Four days. That’s all it took for Joe Purdy to write and record his album Julie Blue. That’s how long it took him to record his tales of Indian myths, recuperative bliss and local hospitality at an island cabin amid the waters of the St. Lawrence.
The album is not the Sistine Chapel — many of the songs are basic. It isn’t polished — you can hear the muffled sounds of the river lapping at the dock in the background. But it is true. And that’s all Joe Purdy ever wanted.
“Even if you’re lying in person, you should still tell it true in song,” says Purdy, 26, who named Julie Blue after a girl he met on his excursion. “If you’re lying, I, [as a listener], can see it coming a mile away and it makes me cringe.”
Such a belief leads him to dub singers like Jessica Simpson and James Blunt “The Pretenders,” and also keeps him adherent to his dogma of authenticity.
Thus Julie Blue is unfiltered and unfettered. Most of the tracks feature no more than Purdy’s whispered tones over an acoustic guitar or mandolin, and as a whole it feels more like a running diary than a production of high art. In fact, Purdy intended it as just that, leaving the tracks in the order he recorded them, musically retelling the events of the stay and their effect on him.
“We went skinny dipping with local girls. We drank whiskey until we were blue in the face, watching the sun rise everyday in the back of this wooden boat from the 50s,” Purdy recounts. “I almost wrote the album like a child’s experience. I never got to do the whole summer camp experience as a kid, so I guess I got into it as an adult.”
As fate would have it, the album was also a springboard. While recording on his temporary island abode, Purdy received a call from Bryan Burke, a producer for ABC, who wanted him to write a song about a group of castaways living on an island. Thus a reprised version of Julie Blue’s opening track, “Wash Away,” landed on “Lost” and the mainstream was introduced to a backwoods songwriter from Arkansas. Since then, his relationship with ABC has blossomed, with four of his songs showcased on “Grey’s Anatomy.” One such placement in 2005 enabled him to return home after finding himself flat broke, and thus stranded, in Norway. More important to Purdy though, the TV spots have allowed him to keep cutting albums.
“Music has been the only thing I’ve ever been any good at,” says Purdy, a former dockworker who left home in Arkansas for Los Angeles in 2001. “I played sports, but I was never the MVP. In school, I never got the best grades. My pops taught me how to work on a Chevy engine, but not as well as him.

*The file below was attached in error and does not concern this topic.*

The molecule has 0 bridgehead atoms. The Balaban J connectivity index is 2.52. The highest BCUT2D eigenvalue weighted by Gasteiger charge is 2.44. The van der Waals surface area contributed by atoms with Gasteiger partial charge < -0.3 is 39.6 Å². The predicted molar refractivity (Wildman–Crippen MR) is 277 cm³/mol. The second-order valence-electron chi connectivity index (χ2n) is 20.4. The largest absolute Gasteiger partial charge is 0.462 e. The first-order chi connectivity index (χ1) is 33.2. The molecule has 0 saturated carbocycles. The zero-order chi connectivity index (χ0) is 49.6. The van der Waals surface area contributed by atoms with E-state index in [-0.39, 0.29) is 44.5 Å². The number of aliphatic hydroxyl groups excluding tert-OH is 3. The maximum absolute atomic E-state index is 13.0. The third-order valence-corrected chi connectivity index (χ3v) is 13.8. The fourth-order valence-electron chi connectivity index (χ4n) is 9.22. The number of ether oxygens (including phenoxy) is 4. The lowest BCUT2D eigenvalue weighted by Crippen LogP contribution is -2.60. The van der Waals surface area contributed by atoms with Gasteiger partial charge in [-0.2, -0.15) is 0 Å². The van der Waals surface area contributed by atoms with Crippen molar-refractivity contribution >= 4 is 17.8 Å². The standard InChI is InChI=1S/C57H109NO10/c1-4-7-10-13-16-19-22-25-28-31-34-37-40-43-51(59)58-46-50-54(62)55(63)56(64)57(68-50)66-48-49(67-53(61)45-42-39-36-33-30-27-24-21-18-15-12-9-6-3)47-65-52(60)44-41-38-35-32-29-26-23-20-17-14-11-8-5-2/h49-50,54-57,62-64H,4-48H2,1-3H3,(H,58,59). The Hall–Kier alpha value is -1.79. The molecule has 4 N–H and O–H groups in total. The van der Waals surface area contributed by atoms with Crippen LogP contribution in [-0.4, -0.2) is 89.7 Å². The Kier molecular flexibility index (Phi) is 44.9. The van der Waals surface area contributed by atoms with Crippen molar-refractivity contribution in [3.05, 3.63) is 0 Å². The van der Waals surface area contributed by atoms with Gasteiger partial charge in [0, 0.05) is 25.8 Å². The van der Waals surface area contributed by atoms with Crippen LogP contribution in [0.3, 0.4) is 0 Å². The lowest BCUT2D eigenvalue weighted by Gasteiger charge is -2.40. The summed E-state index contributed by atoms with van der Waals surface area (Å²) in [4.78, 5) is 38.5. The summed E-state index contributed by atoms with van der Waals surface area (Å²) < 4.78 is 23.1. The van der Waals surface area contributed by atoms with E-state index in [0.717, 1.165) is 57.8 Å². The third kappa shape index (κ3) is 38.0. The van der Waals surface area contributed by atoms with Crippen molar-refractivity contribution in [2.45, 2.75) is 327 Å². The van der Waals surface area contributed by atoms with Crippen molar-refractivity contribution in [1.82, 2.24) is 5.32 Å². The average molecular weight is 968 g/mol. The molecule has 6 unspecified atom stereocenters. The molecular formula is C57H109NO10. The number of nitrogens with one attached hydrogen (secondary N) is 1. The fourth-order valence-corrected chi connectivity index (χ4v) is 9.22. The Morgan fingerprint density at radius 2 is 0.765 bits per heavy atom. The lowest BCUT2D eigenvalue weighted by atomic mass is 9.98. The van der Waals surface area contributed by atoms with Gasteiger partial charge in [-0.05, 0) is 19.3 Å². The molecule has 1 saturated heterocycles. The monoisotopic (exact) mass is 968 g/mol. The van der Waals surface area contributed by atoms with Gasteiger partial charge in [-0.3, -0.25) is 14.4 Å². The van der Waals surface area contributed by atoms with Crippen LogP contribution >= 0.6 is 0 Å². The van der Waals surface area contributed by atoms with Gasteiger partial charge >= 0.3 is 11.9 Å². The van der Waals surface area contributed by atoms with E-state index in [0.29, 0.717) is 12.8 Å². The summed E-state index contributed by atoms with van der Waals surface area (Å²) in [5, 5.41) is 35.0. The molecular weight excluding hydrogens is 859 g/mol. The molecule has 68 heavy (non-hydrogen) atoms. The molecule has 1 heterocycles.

“Songwriting just came so easy that it felt like this is what I was supposed to do.”
The claim that songwriting is easy may appear an overstatement … that is, until you realize that Purdy has been cranking out albums at a rate even the record company juggernauts can’t handle. (Currently, only Julie Blue and Only Four Seasons are available on CD, though you can check all of his songs out online at www.joepurdy.com.) In three years, he’s released five albums, his latest You Can Tell Georgia, set for a fall digital release, was mastered two weeks ago … and he’s got two more albums already in the bag.
“I would be so at odds with a record company,” says Purdy, who records under the Reincarnate label. “When I sit down with them they’re like ‘What are we supposed to do with this?’ I don’t know, you figure it out. It’s just my job to make the music.”
Part of the reason for the ease of writing is because Purty sees music in everything. A night at the bar becomes a refrain, or a passing riverboat becomes an entire song — albeit a 50-second one. Another reason, he says, is honesty. There are no inhibitions in his songwriting, no eggshells to avoid stepping on, just complete disclosure.
“You can say whatever you want and no one scolds you. You can tell the truth,” Purdy says. So just how personal are his lyrics? “As personal as it gets I guess.”
While his music is uncommonly intimate, ironically, the level of honesty adds a universal quality to his songs as well. That’s what makes Purdy such an extraordinary songwriter. Because his words register as real, you find yourself identifying with each experience to an astonishing degree. When he croons about the unsympathetic screeching of the subway on Only Four Seasons’ “The City,” you cringe as you remember the clatter. And when he sings about the mirror-like surface of the St. Lawrence at sunset, the reflection you see is your own.
All the more remarkable is the fact that Purdy has never written down any of his lyrics.
“I was there, I know what happened,” Purdy says. “If it’s true then you don’t have to remember what lie you were telling.”
Given his amazing memory and status as a self-proclaimed film buff, he also recalls movie quotes by the dozen. He rattles off several of his favorites from pictures both famed and obscure, and just before the end of a 45-minute coffee-fueled phone interview, he inadvertently hits one that fits his music perfectly.
He describes a scene from “Great Expectations” where Stella kisses Finn at the water fountain and quotes Ethan Hawke’s narrative lines: “You remember it. You know what it felt like.”
Most people probably don’t know what it’s like to swim naked in the St. Lawrence, nor have they ever met a girl named Julie Blue. But with his sincere lyrics and truth-be-told style, when you listen to Joe Purdy’s music you know too. Honest.
Joe Purdy plays Jammin’ Java Thursday, Sept. 21 at 8 p.m. along with headliner Charlotte Martin. Tickets are $12.